What You Need to Know About Mindfulness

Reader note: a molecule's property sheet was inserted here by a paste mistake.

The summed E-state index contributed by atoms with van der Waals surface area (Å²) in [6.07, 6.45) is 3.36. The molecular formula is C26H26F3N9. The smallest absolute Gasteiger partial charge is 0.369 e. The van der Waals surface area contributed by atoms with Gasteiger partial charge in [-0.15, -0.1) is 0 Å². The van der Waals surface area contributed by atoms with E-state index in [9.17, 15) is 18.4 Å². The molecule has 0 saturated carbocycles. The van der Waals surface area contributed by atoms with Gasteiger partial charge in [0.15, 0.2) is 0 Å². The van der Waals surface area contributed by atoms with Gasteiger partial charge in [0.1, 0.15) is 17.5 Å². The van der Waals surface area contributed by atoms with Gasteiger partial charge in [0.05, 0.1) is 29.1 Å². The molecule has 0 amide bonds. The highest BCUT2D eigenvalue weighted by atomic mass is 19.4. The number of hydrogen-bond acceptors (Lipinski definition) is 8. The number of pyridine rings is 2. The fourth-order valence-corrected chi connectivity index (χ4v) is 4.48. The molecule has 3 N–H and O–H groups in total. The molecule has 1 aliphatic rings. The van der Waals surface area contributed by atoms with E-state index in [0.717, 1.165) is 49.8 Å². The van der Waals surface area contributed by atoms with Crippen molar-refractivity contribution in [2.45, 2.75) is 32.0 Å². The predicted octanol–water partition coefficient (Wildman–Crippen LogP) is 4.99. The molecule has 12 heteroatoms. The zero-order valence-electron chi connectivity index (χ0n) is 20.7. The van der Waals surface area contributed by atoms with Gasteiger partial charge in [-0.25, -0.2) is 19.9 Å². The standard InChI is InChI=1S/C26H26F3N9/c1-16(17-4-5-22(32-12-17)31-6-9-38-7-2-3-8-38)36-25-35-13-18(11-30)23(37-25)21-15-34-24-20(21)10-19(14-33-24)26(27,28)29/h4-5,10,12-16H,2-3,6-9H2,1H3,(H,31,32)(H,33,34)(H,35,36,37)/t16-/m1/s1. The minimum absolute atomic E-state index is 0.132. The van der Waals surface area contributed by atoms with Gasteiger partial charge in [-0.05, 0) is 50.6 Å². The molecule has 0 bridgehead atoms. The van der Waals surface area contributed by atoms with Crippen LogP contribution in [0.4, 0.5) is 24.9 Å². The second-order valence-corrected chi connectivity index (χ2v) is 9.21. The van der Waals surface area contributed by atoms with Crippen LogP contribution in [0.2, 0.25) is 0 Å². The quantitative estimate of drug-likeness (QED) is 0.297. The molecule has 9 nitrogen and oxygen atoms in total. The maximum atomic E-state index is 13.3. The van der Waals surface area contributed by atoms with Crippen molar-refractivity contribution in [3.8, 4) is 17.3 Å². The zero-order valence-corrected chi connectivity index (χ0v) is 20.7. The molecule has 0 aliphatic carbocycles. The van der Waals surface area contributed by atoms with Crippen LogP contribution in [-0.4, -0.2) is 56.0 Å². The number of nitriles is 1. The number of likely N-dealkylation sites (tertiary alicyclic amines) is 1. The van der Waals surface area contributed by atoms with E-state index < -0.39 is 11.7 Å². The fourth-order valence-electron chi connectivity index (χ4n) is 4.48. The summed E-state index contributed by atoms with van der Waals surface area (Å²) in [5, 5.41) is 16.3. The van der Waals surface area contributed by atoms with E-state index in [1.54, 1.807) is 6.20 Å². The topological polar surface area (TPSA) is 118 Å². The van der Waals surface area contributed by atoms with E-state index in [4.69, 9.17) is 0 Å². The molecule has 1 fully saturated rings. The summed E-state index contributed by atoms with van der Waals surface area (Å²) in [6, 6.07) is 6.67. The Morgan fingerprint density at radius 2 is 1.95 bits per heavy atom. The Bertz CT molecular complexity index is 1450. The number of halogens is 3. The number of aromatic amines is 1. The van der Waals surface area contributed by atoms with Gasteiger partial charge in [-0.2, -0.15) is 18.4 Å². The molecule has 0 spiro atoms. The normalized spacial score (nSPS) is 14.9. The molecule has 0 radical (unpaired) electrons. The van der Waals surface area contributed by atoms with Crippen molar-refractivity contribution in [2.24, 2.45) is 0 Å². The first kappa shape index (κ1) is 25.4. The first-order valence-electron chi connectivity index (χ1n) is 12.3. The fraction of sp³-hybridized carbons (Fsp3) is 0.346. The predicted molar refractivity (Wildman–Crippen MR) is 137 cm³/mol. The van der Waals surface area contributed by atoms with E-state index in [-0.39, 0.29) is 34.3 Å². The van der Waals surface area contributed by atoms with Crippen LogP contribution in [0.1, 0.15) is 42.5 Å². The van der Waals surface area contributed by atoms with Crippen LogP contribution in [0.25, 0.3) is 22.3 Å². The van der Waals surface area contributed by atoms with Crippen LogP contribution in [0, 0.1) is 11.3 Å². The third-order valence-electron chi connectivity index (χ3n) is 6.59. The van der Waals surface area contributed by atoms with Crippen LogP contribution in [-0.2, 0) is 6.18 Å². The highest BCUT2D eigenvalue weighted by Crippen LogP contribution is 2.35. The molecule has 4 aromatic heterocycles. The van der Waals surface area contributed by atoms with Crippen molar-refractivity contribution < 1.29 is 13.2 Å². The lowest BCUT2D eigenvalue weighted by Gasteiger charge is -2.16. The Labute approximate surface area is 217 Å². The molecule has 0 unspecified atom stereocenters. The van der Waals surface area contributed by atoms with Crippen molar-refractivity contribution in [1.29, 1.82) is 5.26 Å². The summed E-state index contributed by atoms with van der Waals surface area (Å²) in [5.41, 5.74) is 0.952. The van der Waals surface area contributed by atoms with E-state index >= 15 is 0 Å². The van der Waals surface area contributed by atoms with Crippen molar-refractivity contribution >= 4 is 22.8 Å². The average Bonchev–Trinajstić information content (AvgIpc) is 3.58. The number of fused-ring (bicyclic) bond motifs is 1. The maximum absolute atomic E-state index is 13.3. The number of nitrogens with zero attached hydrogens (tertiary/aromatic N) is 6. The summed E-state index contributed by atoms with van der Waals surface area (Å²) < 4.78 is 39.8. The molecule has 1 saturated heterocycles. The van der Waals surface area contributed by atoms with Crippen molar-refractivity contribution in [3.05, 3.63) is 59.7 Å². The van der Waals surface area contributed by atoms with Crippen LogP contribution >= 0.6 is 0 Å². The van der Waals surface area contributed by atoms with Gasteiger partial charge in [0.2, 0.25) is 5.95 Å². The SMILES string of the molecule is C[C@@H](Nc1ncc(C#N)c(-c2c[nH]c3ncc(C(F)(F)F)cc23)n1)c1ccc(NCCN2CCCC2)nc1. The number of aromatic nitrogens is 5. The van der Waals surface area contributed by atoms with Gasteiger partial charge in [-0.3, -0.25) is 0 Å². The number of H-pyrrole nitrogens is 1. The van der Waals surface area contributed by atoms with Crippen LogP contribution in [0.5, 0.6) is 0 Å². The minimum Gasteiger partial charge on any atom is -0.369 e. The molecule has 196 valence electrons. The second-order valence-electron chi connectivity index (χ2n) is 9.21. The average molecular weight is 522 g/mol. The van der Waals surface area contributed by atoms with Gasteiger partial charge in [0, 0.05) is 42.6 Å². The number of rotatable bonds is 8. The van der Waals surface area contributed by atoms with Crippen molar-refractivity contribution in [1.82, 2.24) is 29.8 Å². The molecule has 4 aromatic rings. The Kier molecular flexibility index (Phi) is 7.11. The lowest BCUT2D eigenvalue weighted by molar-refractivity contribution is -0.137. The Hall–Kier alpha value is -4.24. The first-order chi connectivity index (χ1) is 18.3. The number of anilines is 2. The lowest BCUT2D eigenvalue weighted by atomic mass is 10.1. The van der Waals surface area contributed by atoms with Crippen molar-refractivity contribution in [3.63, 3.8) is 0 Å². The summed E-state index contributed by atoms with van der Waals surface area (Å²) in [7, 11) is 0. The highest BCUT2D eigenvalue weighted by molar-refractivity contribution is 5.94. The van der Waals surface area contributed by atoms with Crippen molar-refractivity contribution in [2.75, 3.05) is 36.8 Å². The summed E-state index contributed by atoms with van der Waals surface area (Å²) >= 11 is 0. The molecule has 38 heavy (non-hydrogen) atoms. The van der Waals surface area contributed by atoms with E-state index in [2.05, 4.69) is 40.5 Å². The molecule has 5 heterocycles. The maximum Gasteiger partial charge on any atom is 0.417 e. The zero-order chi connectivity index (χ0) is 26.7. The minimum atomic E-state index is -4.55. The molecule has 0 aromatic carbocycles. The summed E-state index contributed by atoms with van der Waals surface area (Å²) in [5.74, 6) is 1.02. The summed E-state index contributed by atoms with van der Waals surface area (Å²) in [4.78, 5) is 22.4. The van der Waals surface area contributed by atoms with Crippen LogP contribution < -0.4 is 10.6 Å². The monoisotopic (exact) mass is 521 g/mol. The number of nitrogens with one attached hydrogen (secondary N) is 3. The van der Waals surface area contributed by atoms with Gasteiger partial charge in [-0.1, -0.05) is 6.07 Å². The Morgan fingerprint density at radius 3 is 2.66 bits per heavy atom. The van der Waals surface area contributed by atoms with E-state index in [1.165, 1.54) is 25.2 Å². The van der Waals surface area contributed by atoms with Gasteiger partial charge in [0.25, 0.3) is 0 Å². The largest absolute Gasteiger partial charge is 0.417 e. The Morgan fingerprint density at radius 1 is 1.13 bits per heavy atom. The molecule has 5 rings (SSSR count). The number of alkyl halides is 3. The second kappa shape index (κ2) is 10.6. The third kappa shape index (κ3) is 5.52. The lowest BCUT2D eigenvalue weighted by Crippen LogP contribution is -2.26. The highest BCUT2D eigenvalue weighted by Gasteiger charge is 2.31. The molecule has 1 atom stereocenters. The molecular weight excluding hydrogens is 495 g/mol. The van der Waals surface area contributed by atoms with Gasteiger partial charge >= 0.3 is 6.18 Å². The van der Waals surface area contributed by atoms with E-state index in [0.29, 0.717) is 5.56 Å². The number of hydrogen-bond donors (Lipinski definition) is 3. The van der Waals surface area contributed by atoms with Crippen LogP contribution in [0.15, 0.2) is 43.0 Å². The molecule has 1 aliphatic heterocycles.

With the rise of mindfulness apps and a growing awareness of the benefits of meditation, more and more people are being swayed into practicing mindfulness regularly. Rooted in Hindu and Buddhist traditions, there's a lot of confusion about what mindfulness is exactly, and how it can benefit us all in the chaos of the 21st century. What is it? Mindfulness teacher and University of Massachusetts professor Jon Kabat-Zinn puts it best when he describes mindfulness as “much ado about nothing.” It's the antithesis of everything society tells us about relentlessly moving towards success. Mindfulness is about non-doing; to be still, totally aware and non-judgmental of your body and its surroundings. Although it sounds pretty simple, it's difficult to find or appreciate that kind of silence and focus in our daily lives, and as such it's a skill that requires honing through meditation. Even if you don't practice Hinduism or Buddhism, being mindful and learning to be present is something that stretches beyond the boundaries of religion. Achieving mindfulness requires a little training, which is where mindfulness meditation steps in. Why practice mindfulness? Mindfulness is a way to de-stress and improve general well-being through meditation. It helps us to accept whatever comes our way without criticism, and better comprehend the world and our relationships. It may sound lofty, but it's a good place to begin making important life changes and shape self-perception. Although mindfulness has been around for hundreds of years and has split into several different schools of thought, science is only just starting to catch up. It's good news though: mental-health clinicians are beginning to incorporate mindfulness concepts into their treatments to relieve anxiety (following research led by Kabat-Zinn), and a study conducted by Dr. Madhav Goyal, an expert in meditation programs at John Hopkins University, has shown that 10-20 per cent of participants who displayed depressive symptoms and practiced mindfulness meditation showed improvements compared to other methods. This is only the tip of the iceberg, however, and Ruth Baer, a professor of psychology at the University of Kentucky, has noted improved well-being and a reduction in stress in a variety of people – from students and cancer patients to eating-disorder sufferers – through practicing mindfulness meditation. How to get startedIf you've never practiced before, it might be worth starting with Headspace – a useful app designed by mindfulness expert Andy Puddicombe following a decade spent in meditation training across the world. Headspace has a 10-minute guided meditation that's a great introduction and easy to try out even on the way to work. The more extensive sessions require subscription and payment, but are worth it if you want more time to melt into the present. If you're thinking about getting more serious, look into meditation classes in your area and do some further reading: this article and its references are a great place to start, and you might also watch Kabat-Zinn's amazing presentation to Google staff, which is on YouTube. For those looking for a spot of travel with their wellness, we cover mindfulness workshops in our experiences, too, and the beautiful backdrops are an added bonus!